Clan of the Cat     |   home
Site Index   |   Early Clan History   |   History   |   History Cont.   |   Yet Another Version   |   Mackintosh Chiefs   |   Sept Clans of MacKintosh   |   MacKintosh Battles   |   MacKintosh of Glenshee   |   Dalmunzie MacKintoshes   |   MacKintosh of Ballachraggan   |   MacKintosh of Finegand   |   MacKintosh of Cams   |   MacThomas-Mackintosh's   |   McCombie-Mackintosh's   |   Mackintoshs of Atholl   |   MacKintosh of Kyllachy   |   McIntosh of Holm   |   Mackintosh of Farr   |   Mackintosh of Dunkeld   |   McIntosh in NA.   |   Mackintosh Provosts   |   Col Anne MacKintosh   |   Chief Wm. McIntosh   |   Charles Rennie Mackintosh   |   Charles Macintosh Inventor   |   Wm Mackintosh of Borlum   |   John Mohr Mackintosh   |   Gen. Lachlan Mackintosh   |   Ewart Alan Mackintosh   |   Robert Mackintosh   |   Sir James Mackintosh 1765   |   Donald McIntosh   |   Clan Chattan   |   Clan Shaw   |   Tartans   |   Arms & Clan Crest   |   Books about Mackintosh   |   Clan MacKintosh NA   |   Related Links   |   Web Awards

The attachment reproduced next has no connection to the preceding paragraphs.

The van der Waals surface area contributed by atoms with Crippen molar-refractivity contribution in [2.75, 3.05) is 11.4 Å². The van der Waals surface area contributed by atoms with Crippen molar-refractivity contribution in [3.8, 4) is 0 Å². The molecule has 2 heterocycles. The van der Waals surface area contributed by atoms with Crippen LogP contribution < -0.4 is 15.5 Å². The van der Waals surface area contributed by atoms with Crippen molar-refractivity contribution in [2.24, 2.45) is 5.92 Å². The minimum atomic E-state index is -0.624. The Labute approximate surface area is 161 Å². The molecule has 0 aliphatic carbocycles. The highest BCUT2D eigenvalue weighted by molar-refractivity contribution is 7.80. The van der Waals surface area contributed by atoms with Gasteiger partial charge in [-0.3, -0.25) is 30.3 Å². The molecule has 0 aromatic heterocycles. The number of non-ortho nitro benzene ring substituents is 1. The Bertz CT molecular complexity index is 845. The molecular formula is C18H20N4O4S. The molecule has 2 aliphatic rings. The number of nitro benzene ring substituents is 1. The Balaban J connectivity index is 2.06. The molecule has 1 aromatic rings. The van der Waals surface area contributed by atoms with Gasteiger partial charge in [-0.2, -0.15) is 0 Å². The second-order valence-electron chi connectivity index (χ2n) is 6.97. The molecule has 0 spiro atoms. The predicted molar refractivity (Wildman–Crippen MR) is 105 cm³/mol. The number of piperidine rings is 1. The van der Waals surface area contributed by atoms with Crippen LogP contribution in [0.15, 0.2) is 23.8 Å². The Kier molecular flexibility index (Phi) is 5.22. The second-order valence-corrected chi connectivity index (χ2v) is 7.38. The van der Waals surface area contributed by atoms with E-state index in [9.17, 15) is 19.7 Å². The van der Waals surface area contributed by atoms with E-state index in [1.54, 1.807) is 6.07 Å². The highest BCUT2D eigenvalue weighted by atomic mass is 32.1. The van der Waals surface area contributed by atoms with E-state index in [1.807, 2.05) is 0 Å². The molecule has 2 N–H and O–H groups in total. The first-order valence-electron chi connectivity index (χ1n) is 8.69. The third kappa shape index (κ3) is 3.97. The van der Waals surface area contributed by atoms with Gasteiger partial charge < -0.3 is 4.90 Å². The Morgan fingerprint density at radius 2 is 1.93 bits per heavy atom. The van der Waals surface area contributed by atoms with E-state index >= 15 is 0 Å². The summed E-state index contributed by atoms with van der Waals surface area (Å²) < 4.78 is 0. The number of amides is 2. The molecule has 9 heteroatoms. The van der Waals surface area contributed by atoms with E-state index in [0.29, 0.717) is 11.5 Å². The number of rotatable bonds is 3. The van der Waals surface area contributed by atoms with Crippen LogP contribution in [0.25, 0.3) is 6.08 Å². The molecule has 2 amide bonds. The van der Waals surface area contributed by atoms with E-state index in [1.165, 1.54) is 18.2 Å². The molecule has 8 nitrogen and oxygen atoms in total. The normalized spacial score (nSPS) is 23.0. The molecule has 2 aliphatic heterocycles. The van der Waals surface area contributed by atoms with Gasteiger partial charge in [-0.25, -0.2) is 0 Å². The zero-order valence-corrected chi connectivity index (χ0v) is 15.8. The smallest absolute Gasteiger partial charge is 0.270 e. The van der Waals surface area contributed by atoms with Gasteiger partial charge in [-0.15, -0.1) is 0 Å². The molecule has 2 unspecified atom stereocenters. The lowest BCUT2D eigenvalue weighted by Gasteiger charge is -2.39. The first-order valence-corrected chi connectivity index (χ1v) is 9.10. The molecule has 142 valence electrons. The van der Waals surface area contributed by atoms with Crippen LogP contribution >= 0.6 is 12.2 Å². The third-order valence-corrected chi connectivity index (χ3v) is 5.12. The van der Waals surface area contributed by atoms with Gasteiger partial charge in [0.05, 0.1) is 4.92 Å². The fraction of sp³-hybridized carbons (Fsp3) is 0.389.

MacKintosh of Finegand


According to the MS. History of the Mackintoshes by Lachlan Mackintosh of Kinrara, written about 1670-80, the ancestor of the "Mackintoshes of Glenshee, Strathardle, and Glenisla" was a natural son of William, the seventh chief, by name Adam, whose period would be in the second half of the 14th century. Among the Mackintoshes thus specified must obviously be included those dealt with in this sketch, who when Kinrara wrote were at Forter in Glenisla and had previously been at Finegand in Glenshee. It may be a question whether in speaking of the Mackintoshes " of Glenshee " the MS. writer meant to indicate this family only, or whether he included the Dalmunzie family at the extreme head of the glen; the latter alternative would of course suggest a new opening for speculation as to the origin of the Dalmunzie family.

The other Mckintoshes referred to, those in Strathardle, were presumably an offshoot of one of the Glenshee families, and may have been either the Ballachraggan family, or, more likely, a family of Mackintoshes who from the middle of the 17th century, when Kinrara managed the clan affairs, down to 1742 were at Inverchroskie and Easter Ennoch as wadsetters.